Abbas will attempt to push for legislative and presidential elections in the hope that although the people are critical of him and his aides, the siege of Gaza will convince voters not to re-elect Hamas. Meanwhile, Hamas will seek to delay the elections, and, together with other factions, demand a revision of the PA's political agenda, especially regarding negotiations with Israel in light of continued settlement building. It will also make other demands which it knows Abbas will reject.

The general sense among Palestinians is that any end to divisions is contingent on regional developments which might change the balance of internal Palestinian politics.

Meanwhile, on Tuesday, the Israeli daily Haaretz reported that Washington had informed Egypt that it rejects any reconciliation agreement sponsored by Cairo between Fatah and Hamas. George Mitchell, US Envoy to the Middle East, was said to have told Egyptian Chief of General Intelligence Omar Suleiman and Foreign Minister Ahmed Abul-Gheit that a reconciliation deal between Fatah and Hamas would undermine efforts to reach a political settlement of the conflict with Israel. Haaretz added that Mitchell stressed any future Palestinian government must comply with Quartet conditions, which includes rejecting resistance to occupation and recognition of agreements already signed between the PA and Israel.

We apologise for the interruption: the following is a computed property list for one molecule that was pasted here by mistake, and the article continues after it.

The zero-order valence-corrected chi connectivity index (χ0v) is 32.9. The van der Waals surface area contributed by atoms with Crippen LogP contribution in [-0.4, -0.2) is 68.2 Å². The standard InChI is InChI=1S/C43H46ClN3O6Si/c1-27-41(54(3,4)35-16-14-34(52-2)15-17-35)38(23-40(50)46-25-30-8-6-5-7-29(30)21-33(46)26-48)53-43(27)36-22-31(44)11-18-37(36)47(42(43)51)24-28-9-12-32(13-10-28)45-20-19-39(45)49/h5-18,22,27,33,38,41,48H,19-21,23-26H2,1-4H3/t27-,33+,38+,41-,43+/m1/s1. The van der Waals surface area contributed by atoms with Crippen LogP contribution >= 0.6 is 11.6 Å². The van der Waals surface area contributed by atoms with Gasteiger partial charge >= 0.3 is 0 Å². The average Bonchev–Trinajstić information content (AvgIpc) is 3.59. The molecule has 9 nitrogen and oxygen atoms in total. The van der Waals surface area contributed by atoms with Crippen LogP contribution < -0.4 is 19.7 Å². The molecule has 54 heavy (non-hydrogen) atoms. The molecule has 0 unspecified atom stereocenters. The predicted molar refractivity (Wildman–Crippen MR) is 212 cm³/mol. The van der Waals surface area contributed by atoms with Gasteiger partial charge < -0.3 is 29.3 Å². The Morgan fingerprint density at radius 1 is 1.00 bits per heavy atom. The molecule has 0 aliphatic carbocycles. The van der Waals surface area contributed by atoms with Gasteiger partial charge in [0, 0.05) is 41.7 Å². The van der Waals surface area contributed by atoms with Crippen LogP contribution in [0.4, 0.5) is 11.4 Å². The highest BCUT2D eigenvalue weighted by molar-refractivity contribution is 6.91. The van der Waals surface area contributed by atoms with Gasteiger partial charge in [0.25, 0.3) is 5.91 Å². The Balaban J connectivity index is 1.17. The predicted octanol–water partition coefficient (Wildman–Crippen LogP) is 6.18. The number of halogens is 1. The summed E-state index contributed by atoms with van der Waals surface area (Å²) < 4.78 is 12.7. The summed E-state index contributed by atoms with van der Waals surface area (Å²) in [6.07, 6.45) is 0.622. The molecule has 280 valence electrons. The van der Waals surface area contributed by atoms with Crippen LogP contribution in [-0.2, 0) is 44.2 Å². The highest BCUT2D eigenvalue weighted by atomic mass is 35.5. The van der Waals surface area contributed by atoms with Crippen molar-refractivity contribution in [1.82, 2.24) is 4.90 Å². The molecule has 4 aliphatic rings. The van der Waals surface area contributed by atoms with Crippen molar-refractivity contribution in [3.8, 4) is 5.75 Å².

Al-Jazeera reports that the UN Human Rights Council (UNHRC) will hold a special session in Geneva, as requested by the PA, in which the Goldstone Report is expected to be addressed. The session is expected to begin today. The PA request was co-sponsored by 18 member states of the UNHRC: Bahrain, Bangladesh, Bolivia, China, Cuba, Djibouti, Egypt, Gabon, Indonesia, Jordan, Mauritius, Nicaragua, Nigeria, Pakistan, Philippines, Qatar, Saudi Arabia and Senegal

The link: http://weekly.ahram.org.eg/2009/968/fr1.htm